Talking with my therapist today made me realize how much alcohol has influenced my life. It was easy to deny anyone had any problem, I mean they aren’t drunk before noon or belligerent drunk. But, they are wasted drunk, dont remember anything the next day drunk.
Richard tells me I’ve internalized a lot of “constructive criticism” as a kid. I put that in quotes because its more like micro-manage, look over your shoulder, type of criticism. My dad’s not a bad guy, dont get me wrong, he’s probably the nicest person you’d ever meet, but, he has a drinking problem. And drinking makes things unpredicatable in a household. This past year of living with him, my aunt and cousins has really showed me that.
To understand, you have to understand my dad’s life. He grew up in Wisconsin. Lived with two other siblings with his mom. She was a single mother, had never gotten over her womanzing sex addict ex-husband, and was a drunk. She’d cry and cry everynight. She’d tell her little children how awful their dad was. They’d go to bed and she’d stay up drinking, watching tv, alone, sobbing and crying herself to sleep. When they got a little taller, old enough to drive, she’d start to get mean and nasty when she’d drink. Tell them they’d never amount to anything and that they were no better than her beloved brother, Jimmy, who had died of lung cancer. This continued to happen just about every night.
He was a teenager, so of course he got into drinking like everyone else in Wisconsin. Partying, drinking, doing whatever drug came his way. Come on, it was the 70s! But, then things started to not be so fun anymore. Came senior year and he didnt know what the hell he was gonna do. Next year and the year after that. Till he was 23 years old looking around and releazied he’d become a low-life just like everyone else in his hometown. I’m sure you’ve heard the story… So, he goes off to the military and things are looking up for him. He’s no dummy. Smart. Everything comes easy to him. He goes into nuclear egineering school in the navy and comes out able to make some good money. Here’s where the drinking comes to play.
He drinks because he’s depressed. He drinks to celebrate. He drinks because he’s bored. What ever the reason, he became dependent. And since 30 years old he “lost all motivation to do anything.”
Everything you expect, comes along with drinking; anger, frustration, sadness, shame, and isolation. Emotions are heightened, so you can only imagine what happens when everyone in the house drinks till they are glassy eyed drunk. Lots of nights crying, fighting, and collective feelings of guilt or shame. Not a great environment to be in…
Children of an alcohol dependent parent, I’ve come to learn through therapy, are very approval seeking because not only do they feel like they dont have a “normal” family, but, they feel the constant responsiblity to “fix” everything that’s wrong within the family. Or at least thats the case for me. I feel like I have to be the light house everyone can seek out for comfort. I’m an easy going person with my lack of confidence and constant need for approval lol. Enough said.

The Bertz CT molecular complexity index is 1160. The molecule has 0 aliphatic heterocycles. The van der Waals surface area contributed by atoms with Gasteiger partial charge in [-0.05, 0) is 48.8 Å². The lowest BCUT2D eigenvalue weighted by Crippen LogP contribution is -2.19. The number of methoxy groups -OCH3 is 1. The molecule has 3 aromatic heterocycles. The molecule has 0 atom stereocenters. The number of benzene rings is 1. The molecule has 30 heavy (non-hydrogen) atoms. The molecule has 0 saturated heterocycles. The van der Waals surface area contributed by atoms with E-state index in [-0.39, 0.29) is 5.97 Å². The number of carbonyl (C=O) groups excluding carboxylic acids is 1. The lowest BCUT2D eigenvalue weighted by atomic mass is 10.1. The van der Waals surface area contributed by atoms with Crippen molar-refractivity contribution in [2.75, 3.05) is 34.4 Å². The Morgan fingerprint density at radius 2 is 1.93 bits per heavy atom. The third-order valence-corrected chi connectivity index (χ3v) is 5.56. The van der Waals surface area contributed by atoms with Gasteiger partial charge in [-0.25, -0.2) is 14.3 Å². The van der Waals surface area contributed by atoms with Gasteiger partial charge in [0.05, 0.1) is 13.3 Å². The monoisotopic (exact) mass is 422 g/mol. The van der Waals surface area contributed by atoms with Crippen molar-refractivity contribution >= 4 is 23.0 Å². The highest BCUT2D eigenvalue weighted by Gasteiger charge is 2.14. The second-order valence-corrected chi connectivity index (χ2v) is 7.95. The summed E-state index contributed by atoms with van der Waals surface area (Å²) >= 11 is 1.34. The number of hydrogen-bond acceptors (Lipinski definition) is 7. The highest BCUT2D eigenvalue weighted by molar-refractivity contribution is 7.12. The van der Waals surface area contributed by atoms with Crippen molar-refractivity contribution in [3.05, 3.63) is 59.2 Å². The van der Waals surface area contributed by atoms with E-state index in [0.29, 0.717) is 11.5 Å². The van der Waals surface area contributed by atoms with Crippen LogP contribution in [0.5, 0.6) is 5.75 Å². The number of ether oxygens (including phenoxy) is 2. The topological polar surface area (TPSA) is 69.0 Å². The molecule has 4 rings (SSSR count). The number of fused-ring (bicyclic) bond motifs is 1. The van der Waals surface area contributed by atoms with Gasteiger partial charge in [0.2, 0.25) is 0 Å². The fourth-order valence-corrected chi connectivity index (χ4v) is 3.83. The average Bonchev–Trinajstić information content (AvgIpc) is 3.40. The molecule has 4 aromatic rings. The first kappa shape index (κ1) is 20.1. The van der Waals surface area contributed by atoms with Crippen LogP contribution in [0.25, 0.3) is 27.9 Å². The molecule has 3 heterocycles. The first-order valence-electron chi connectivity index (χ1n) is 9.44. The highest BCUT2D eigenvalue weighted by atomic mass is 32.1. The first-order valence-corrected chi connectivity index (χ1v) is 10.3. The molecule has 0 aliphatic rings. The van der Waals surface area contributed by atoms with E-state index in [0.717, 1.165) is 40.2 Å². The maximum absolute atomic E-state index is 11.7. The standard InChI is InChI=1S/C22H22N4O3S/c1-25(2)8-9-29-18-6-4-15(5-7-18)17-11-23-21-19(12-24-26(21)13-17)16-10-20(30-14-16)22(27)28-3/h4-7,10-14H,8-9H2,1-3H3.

If you have a parent with a tendency to drink a little too often and in excess here are some traits you might have now as an adult.
1. Are more concerned with others than themselves.
2. Have difficultly following a project through beginning to end.
3. Exhibit black and white thinking.
4. Have difficulty have fun.
5. Judge themselves harshly.
6. Constantly seek approval.
7. Feel different from others.
8. ‘Love’ those who need rescuing.
9. Feel guilty for standing up for themselves.
10. Extremely loyal.
Read more about what each trait means @ https://www.thecabinchiangmai.com/blog/personality-traits-and-characteristics-of-adult-children-of-alcoholics/
I know I exhibit all of these.
Oh and I’ll list some of the positives if you are feeling a little down about all the things I just pointed out.
We are very resilient people over all. We tend to be much more loyal, responsible, intuitive, empathic, and driven individuals.
So, some good things came out of it right??
Anyways, I’m learning to seperate myself from the criticism and not internalize it so much. Any micro-managing I do get is translated to “You’re not adequate”, “You’re not smart”, or “I dont have trust in your abilities as a person”. I internalize all of it and can be unrelenting. But, it’s not me it’s them. Their guilt, their shame, and their dependency. They have this impluse to control because they arent in control. It hurts to be constantly belittled, patronized, and criticized but, it’s how I react to the emotion or thought that matters.
Not everythings my fault.
“That’s the problem with drinking. I thought, as I poured myself a drink. If something bad happens you drink in an attempt to forget; if something good happens you drink in order to celebrate; and if nothing happens you drink to make something happen.” – Charles Bukowski